Last call: any objections to the removal of the "Learning more" (effectively "External links") sections? ~ 02:34, 20 December 2007 (EST)

swept in from Project:Travellers' pub (see also RFC):

Learning more?

I'm a bit surprised by this section of the phrasebook article template—it looks like an invitation to add a whole bunch of worthless external links. Is this something we mean to have? Or could I take the axe to it? --(WT-en) Peter Talk 02:05, 4 October 2007 (EDT)

See also Project:Phrasebook template#"Learning more" section + RFC (the original RFC was deleted, I've just restored it) ~ 08:40, 5 October 2007 (EDT)
Here's a vote for deletion of that section. ~ 04:43, 24 October 2007 (EDT)
Last call: any objections to the removal of the "Learning more" (effectively "External links") sections? ~ 02:34, 20 December 2007 (EST)

Sidebar links to Wikibooks[edit]

Should we add a [[WikiPedia:]]-style mechanism for putting links to Wikibooks in the sidebar for Wikivoyage Phrasebook articles? ~ 01:36, 22 December 2007 (EST)

Would anyone have any objections to this proposal? ~ 15:58, 11 January 2008 (EST)

Sounds like a sound proposal to me. --(WT-en) Peter Talk 17:50, 11 January 2008 (EST)
Any idea how to set it up? ~ 23:40, 20 January 2008 (EST)
No, unfortunately. I think (WT-en) Evan used to be the person who managed this sort of thing. And it doesn't appear that anyone has really replaced him in this. --(WT-en) Peter Talk 23:45, 20 January 2008 (EST)

Phrasebook template an actual template[edit]

Please stay tuned for the discussion at the Travellers' pub in regards to turning this page into an actual template. Pikolas (talk) 15:55, 4 January 2013 (UTC)

Phrasebook template[edit]

Swept in from the pub

I'm not sure this has been addressed before, but I really think the Phrasebook article template should be made an actual template. This is to simplify its filling and standardize it properly (avoid any differences or typos). Another important benefit would be that any change to the template would immediately change the articles as well, saving hours of human/bot edits. Pikolas (talk) 15:50, 4 January 2013 (UTC)

You mean Template:Phrasebook? LtPowers (talk) 16:35, 4 January 2013 (UTC)
Well, yes. Why isn't it used? Pikolas (talk) 21:05, 4 January 2013 (UTC)
It is—the link is at the top of the edit window when starting a new article [1]. But I might be misunderstanding what you are proposing. --Peter Talk 21:12, 4 January 2013 (UTC)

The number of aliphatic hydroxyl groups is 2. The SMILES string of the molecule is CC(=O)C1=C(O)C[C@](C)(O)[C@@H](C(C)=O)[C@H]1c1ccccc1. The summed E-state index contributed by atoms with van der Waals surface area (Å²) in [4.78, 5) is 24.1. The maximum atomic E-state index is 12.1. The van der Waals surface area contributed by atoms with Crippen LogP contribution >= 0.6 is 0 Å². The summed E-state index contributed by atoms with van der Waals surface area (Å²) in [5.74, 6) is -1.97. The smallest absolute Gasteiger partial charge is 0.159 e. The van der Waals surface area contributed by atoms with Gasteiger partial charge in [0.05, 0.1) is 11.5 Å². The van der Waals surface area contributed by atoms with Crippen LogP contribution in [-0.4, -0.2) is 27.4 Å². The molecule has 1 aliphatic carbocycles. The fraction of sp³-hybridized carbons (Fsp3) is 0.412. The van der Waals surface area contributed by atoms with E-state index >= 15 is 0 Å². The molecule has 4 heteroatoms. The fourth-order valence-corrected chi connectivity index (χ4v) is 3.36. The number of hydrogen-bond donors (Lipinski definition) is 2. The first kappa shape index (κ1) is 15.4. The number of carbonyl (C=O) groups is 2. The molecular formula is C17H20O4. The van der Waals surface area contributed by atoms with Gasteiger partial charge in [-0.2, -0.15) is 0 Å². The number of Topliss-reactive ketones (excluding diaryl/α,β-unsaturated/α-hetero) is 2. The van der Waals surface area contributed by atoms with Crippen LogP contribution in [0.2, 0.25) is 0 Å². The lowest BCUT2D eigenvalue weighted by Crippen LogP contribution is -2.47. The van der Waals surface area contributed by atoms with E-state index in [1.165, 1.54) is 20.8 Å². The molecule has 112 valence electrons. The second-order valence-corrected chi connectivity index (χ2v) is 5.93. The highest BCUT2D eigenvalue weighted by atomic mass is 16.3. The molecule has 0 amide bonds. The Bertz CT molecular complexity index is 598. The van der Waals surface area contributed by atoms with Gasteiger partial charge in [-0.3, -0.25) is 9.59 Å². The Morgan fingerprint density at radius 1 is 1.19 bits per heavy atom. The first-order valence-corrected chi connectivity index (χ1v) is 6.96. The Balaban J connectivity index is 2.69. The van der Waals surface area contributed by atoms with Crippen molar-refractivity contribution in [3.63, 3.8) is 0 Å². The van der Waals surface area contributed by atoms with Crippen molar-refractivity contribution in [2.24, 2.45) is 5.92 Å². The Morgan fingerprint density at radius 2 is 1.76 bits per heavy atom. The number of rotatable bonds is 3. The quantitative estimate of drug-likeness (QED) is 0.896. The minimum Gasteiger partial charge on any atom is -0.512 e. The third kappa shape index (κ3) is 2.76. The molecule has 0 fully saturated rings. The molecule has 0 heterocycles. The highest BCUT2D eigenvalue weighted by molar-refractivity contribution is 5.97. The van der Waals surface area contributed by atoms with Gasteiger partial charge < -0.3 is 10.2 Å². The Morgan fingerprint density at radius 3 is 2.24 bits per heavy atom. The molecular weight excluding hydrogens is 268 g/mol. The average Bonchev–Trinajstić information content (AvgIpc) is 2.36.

Strangely, I can't see this thing you're describing. Pikolas (talk) 23:44, 4 January 2013 (UTC)
Try this: [2] LtPowers (talk) 00:34, 5 January 2013 (UTC)

A suggestion for an addition to all of our phrasebooks[edit]

Swept in from the pub

In my opinion it might be a good idea to add the phrase "I love you" (and maybe some other similar phrases which would be grouped under a separate sub section) to all of the phrasebooks. What do you think ? ויקיג'אנקי (talk) 16:53, 29 September 2015 (UTC)

I've seen things like that in Lonely Planet and other travel guidebooks. I think this is a great idea and I'm surprised we're not doing it already. -- AndreCarrotflower (talk) 18:21, 29 September 2015 (UTC)
Silly question: To what end? Seems like something one would only say to an intimate, which would only be possible if there was a language connection already. Powers (talk) 18:59, 29 September 2015 (UTC)
Here's an example of how these types of phrases would be useful to a lot of people... if for example an Australian/American/British girl has a French boyfriend, she might want to surprise him by saying "I love you" in French, even though they both communicate quite well in English. These days there are a lot of couples from different countries and cultures, and I could only assume many of them are looking for this type of information for these reasons.
AndreCarrotflower, what phrases of this type do you recall that were written in the professional phrasebooks? ויקיג'אנקי (talk) 22:56, 29 September 2015 (UTC)
Quite a few guide books try and be 'edgy' with phrases such as 'I really like your <insert piece of anatomy here>', and I would urge that our phrasebooks don't go in that direction. The content should be genuinely useful, and I'm with Powers in asking if this is actually useful. Remember that people have to be able to print this out and filling it up with non-relevant phrases is not serving anyone well.